The race to build new sources of alternative energy from the wind is running into a formidable obstacle: not enough windmills.
In recent years, improved technology has made it possible to build bigger, more efficient windmills. That, combined with surging political support for renewable energy, has driven up demand. Now, makers can’t keep up – mostly because they can’t get the parts they need fast enough.
Numerous wind-power projects from Virginia to California have been stalled due to the shortage. But for some renewable-energy companies in Europe, where wind power has been in vogue for almost two decades, the logjam is a lucrative opportunity. These firms anticipated a shortage of turbines and locked in orders with makers. They’re now using their considerable buying power to gobble up smaller utilities in the U.S. that couldn’t otherwise get their hands on turbines.
That was the case with Community Energy Inc., a company in Wayne, Pa. After trying for years to kick-start wind-power projects in the U.S., the company had built only two small wind farms; a third sat idle. Brent Alderfer, the founder and chief executive, said he had few problems acquiring the necessary permits and funding. But when it came to getting windmills, he faced a multiyear delay.
“We were like an airline sitting there and being told we had to wait three years to get our airplanes,” he says.
In late 2005, Mr. Alderfer contacted Iberdrola SA, a Madrid-based utility that has emerged as one of the world’s leaders in renewable energy. Six months later, Iberdrola purchased Community Energy for $40 million. Two months after that, technicians had outfitted the company’s stillborn project with gleaming white turbines that started churning out enough clean electricity for about 6,500 homes.
“We couldn’t have done this on our own – not then, not in five years’ time,” says Mr. Alderfer.
Modern wind turbines are astonishingly complicated machines, containing more than 8,000 components and requiring special transformers to turn their spinning blades into electricity. Though commonly called windmills, they’re technically wind turbines. Manufacturers depend on a network of component suppliers that, in turn, need years to ramp up production. That’s created a bottleneck for the turbine makers.
Iberdrola’s strategic advantage stems in part from a €3 billion, or $4.09 billion, bet it made last year to lock up most of the order book of Spanish turbine maker Gamesa SA – the world’s second largest – through 2009. Iberdrola also holds a 24% equity stake in Gamesa.
In addition to Community Energy, Iberdrola snapped up two other small U.S. developers last year in Iowa and Virginia, both of which lacked the funding and the turbines to get going. Last month, it entered into a deal to buy its first regulated U.S. utility company, Energy East Corp., of Portland, Maine, for $4.58 billion, in part to take advantage of U.S. tax credits for wind.
Though still a relatively small force on the U.S. energy grid, wind power is on the rise as oil prices and environmental concerns soar. Governments from Beijing to Sacramento are showering the sector with subsidies in an effort to boost production of clean energy and reduce emissions of greenhouse-gases like carbon dioxide. Europe now plans to produce 20% of its energy from renewable sources by 2020, up from about 6% today, with wind power playing the leading role.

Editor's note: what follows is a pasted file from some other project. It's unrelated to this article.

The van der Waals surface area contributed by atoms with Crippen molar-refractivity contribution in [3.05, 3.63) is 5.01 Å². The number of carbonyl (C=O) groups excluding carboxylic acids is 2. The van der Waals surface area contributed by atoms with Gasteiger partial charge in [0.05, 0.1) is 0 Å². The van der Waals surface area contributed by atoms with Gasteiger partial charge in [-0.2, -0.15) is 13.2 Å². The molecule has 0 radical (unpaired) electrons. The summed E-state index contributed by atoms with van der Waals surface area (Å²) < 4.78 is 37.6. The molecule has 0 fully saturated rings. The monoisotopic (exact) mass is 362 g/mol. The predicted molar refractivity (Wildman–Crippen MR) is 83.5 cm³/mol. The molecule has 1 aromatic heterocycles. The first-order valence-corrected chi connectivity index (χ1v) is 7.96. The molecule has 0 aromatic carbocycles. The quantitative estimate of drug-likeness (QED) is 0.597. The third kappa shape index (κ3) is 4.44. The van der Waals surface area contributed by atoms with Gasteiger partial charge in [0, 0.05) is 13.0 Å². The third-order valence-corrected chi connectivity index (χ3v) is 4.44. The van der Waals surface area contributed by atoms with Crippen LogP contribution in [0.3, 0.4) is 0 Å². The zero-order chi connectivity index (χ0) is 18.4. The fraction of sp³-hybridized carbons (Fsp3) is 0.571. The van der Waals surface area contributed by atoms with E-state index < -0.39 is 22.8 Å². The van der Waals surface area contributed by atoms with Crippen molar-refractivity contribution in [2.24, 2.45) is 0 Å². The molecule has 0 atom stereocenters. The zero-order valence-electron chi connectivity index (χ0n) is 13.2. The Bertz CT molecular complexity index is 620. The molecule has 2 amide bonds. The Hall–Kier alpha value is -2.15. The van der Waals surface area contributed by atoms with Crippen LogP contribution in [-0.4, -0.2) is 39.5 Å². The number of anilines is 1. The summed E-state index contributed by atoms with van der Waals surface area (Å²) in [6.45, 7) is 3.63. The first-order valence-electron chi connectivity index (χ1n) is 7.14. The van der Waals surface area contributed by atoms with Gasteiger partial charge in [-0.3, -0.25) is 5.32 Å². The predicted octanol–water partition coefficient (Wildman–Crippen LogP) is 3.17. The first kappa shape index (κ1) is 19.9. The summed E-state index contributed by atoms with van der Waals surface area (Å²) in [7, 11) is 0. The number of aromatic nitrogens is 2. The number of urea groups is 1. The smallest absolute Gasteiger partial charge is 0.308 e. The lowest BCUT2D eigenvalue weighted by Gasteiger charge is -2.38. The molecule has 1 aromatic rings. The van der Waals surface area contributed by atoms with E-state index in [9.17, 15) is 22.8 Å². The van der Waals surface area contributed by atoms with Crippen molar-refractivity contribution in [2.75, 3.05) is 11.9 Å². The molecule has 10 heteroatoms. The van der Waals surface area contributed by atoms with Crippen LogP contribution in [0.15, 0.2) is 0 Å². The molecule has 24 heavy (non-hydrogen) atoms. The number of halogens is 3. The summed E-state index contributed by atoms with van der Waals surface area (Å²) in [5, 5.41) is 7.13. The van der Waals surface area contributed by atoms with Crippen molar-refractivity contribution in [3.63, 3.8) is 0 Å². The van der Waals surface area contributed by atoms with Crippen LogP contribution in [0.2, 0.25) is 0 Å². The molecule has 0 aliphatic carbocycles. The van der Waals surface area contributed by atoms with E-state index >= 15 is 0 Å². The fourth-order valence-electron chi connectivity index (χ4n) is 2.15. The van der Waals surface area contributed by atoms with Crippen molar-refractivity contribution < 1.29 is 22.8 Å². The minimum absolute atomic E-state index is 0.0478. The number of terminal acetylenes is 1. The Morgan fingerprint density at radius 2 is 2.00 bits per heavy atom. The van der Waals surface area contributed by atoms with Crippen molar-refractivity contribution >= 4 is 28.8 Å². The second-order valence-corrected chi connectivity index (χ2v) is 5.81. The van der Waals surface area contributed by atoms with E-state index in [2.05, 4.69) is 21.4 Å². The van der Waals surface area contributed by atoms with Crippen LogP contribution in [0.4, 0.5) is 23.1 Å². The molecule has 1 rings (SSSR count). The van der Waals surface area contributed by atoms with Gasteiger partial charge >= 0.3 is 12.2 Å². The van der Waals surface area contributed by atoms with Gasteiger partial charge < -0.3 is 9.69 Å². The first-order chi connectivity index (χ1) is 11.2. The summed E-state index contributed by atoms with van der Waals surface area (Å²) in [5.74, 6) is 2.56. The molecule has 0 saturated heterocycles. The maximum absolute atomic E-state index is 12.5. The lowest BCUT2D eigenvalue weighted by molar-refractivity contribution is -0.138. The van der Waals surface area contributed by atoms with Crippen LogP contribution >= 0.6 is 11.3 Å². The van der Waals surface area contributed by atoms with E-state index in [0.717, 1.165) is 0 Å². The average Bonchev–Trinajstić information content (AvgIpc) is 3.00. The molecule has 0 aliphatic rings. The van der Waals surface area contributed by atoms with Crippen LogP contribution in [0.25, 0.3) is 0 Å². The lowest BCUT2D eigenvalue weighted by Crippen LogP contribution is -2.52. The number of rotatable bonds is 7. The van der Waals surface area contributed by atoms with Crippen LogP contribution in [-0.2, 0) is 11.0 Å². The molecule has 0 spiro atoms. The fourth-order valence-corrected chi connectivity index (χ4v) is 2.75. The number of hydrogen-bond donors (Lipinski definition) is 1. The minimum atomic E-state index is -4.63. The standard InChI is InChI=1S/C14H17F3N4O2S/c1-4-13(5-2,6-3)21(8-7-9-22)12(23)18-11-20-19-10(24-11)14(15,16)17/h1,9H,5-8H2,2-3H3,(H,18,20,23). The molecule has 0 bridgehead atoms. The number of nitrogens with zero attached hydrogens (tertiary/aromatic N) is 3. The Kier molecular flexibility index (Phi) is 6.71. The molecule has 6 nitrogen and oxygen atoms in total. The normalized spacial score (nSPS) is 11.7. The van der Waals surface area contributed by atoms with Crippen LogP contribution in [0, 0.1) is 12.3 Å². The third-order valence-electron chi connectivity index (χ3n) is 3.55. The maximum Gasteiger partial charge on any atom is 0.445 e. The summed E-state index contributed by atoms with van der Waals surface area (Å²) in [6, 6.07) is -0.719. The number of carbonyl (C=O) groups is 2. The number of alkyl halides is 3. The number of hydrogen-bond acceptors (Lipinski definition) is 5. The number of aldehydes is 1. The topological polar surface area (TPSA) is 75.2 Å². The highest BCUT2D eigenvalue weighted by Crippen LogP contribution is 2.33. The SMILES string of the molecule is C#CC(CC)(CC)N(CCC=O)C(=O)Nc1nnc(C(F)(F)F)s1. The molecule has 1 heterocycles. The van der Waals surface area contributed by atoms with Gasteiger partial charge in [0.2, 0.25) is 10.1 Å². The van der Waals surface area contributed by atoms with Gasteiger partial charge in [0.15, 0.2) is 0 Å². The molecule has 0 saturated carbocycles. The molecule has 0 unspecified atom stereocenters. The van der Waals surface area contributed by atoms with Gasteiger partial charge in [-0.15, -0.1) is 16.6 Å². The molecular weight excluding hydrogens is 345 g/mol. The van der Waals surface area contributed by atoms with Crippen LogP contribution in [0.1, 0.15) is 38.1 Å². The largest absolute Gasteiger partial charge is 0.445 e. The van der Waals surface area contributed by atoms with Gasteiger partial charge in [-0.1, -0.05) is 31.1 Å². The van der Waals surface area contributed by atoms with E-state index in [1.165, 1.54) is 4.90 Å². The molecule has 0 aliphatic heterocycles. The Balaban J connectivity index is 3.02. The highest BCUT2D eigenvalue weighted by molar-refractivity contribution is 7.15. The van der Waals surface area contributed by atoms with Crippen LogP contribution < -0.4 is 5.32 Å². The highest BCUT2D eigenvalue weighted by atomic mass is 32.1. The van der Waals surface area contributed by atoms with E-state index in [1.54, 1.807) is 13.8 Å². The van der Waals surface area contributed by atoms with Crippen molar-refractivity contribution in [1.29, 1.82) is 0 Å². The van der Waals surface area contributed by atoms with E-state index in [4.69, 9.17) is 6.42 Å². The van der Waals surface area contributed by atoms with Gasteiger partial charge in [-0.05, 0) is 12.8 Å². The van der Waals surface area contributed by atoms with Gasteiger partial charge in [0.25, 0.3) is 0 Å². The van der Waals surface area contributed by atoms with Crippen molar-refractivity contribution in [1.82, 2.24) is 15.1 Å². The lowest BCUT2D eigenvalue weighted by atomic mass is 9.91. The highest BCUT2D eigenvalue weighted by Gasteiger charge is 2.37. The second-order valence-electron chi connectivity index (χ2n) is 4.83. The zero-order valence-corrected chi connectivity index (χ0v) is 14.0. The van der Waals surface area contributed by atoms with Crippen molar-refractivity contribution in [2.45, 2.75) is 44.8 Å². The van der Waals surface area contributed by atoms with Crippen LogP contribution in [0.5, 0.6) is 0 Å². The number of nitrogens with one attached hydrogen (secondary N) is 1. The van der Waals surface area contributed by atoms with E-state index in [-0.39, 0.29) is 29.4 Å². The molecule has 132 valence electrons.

In the U.S., more wind power was installed last year than in any country in the world – 2,454 megawatts, or more than the equivalent of two nuclear reactors. Despite the recent action, the U.S. still lags behind other countries that have spent decades nurturing wind power with subsidies and price supports. Germany has fewer wind resources – breezy, wide-open spaces – than the state of North Dakota, for instance, but has twice as much wind power as the entire U.S. Spain, with one-seventh the population of the U.S., has the same amount of wind power. Overall, only about 1% of power in the U.S. comes from wind.
The turbine shortage could have a significant impact on how quickly the industry can continue to grow in the near term, as well as on what shape it will take in the future. Just five manufacturers produce more than 80% of the world’s wind turbines. A midsize, 1.5-megawatt turbine costs about $1.2 million.
Miguel Salis, the head of the Madrid-based Eolia, a fund that supplies financing and development know-how to small wind-farm developers, says, “The biggest restriction right now to wind power’s growth – everywhere, not just in the U.S. – is the lack of turbines.” He says that so many developers have “projects under way but can’t get them completed, often because the turbine makers don’t give them the time of day.”
Makers need thousands of specially crafted parts, including gearboxes, blades and bearings, to build a turbine. Transformers vary depending on each country’s electrical grid. And the type of turbine depends on the wind resources available: Relatively wind-poor Germany has always used larger turbines, while breezier Spain and China have based their growth on midsize turbines.
Vestas A/S of Denmark, the world’s biggest turbine maker, says the supply problems are crimping its production capacity. The company produced about 880 megawatts of turbines in the first quarter, down from more than 1,000 megawatts in the fourth quarter of 2006. “We are no stronger than the last delivered component out of the 8,000 components,” Ditlev Engel, Vestas chief executive told investors in May.
Turbine makers are trying to make up the difference. Vestas is hoarding components to keep production steady, at the expense of working capital. Others are buying companies that make components to bring production in-house.
Siemens Wind AG of Germany, a unit of Siemens AG, two years ago bought Winergy, the leading maker of gearboxes for turbines. Suzlon Energy Ltd. of India snapped up a series of smaller component companies. Then, last month, it paid $1.8 billion to buy rival turbine maker REPower Systems AG of Germany, which gave it access to a new set of component suppliers.